A little sleuthing on our part leads us to identify the performer as vaudeville performer Nee Wong. Wong is described in contemporary billing as "a regular Chinese 'Ukulele Ike'" and "The Gentleman of the Orient":
"One of vaudeville's most talented entertainers in Nee Wong, a lackadaisical young Chinese (sic). Nee Wong can make a ukelele (sic) talk. He sings American songs and translates them into Chinese, giving his audience a little lesson in Chinese pronunciation." Link
And:
"Nee Wong, the Chinese entertainer, evidently has captured England.This fact is attested by the glowing reviews in the English dailies and the trade papers. Nee is modest about his success. In a letter he writes simply and directly: 'The audiences where I have played seem to like my style of working immensely and I will continue to try and entertain them in other places where I am booked.' The London Stage thought him better than ordinary and had this to say relative to his debut: 'Nee Wong, described as Gentleman of the Orient, has an important place in the programme. He has unusual gifts as a player of the ukulele and a confidential style in conversation that is not without its appeal.' The Encore was equally enthusiastic. Anyway, Wong's services are much in demand, as he is also headed for Paris for an indefinite stay." Link
Here's the only photo we've been been able to find of Nee Wong, from the sheet music cover of There's a Little White House on a Little Green Hill. This is the best resolution we could achieve, but we're pretty sure that based on date of the sheet music (1926) and the descriptions of Wong's act that we're looking at the same performer here as in the video.


Back to the video. What we love about this short is its high resolution and excellent audio synch. (Compare it to the early Vitaphone short we unearthed seven years ago here.) Wong plays with a finger-thumb double strum technique that we often hear on recordings of Wong's contemporaries like Frank Crumit. Take advantage of YouTube's playback speed options to watch Wong at half-speed (click on the little gear icon). The audio remains synched at normal pitch and you can see exactly how he's executing his strums.

If anyone has any further information about Nee Wong, please leave a comment or drop us an email.

Thursday, December 11, 2014

Ukulele Tote Bags by Ivy Arch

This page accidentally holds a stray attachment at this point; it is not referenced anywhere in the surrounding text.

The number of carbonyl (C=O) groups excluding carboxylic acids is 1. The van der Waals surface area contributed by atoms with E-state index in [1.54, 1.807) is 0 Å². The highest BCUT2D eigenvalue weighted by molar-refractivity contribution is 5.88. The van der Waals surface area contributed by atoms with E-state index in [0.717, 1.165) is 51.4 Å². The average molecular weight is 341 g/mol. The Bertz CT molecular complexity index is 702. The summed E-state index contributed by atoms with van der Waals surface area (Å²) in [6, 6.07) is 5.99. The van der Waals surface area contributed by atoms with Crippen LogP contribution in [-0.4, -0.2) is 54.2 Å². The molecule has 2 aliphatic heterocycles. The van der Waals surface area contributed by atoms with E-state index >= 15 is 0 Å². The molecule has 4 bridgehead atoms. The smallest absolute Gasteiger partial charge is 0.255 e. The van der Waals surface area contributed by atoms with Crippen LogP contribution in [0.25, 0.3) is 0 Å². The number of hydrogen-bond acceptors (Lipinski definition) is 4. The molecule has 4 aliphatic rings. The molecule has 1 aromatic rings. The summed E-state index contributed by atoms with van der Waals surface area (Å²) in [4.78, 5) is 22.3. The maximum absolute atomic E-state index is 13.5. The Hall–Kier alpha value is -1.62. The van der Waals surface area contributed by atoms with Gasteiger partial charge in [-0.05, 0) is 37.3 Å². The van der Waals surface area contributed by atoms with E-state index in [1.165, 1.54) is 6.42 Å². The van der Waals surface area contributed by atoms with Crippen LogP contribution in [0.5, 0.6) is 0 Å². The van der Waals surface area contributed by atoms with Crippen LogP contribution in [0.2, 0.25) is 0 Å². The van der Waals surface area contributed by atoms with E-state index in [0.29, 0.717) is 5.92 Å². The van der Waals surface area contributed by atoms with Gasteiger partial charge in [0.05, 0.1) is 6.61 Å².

We've seen quilted uke gig bags before, and Ivy Arch's are lovely, but we think the ukulele tote bags are a real standout! Made in the UK. Link

Beaglelele

Graphic designer Jen Rickard Blair illustrated a series of images of a beagle and ukuleles. Considering this final panel, I wonder if Jen is more of a beagle person. Link

Wednesday, December 10, 2014

Zimnicki Ukuleles on CBS

Nice profile on Gary Zimnicki and the instruments he builds out of wood reclaimed from dismantled Detroit houses. That's Rob Bourassa on guitar. Link


Sunday, November 30, 2014

Christmas Carols for Ukulele Orchestra

M. Ryan Taylor has authored a number of specialty ukulele songbooks. His most recent is Christmas Carols for Ukulele Orchestra.

Ryan was kind enough to send us a reviewer's copy. As Ryan notes, included are:
"Campanella-style ukulele arrangements for 3 or more players (2 or more if your group includes singers). Orchestral-style instrumental parts include both tablature and standard notation. Rhythm ukulele parts include the melody line, lyrics, chords and strumming/fingerpicking indications."
Many Christmas carols are extremely simple, which makes them great for beginners, but boring for more advanced players, especially if they're shy about singing (and many of my students are!). With this book of arrangements, Taylor has given us a bevy of orchestral arrangements, which more advanced groups of players will find challenging and satisfying. Recommended for teachers or leaders of clubs/circles with players who are comfortable with fingerpicking and tablature, and who will be patient in practicing and learning individual parts. Link


Saturday, October 11, 2014

Mysteries of Friction Tuners, REVEALED!



Barry Maz has posted a nice video explaining the ins and outs of friction tuners. (They're still my favorite: I always feel as though I'm always bumping geared tuners out of tune. Certainly, putting a uke with geared tuners into a gig bag always seems to.) Link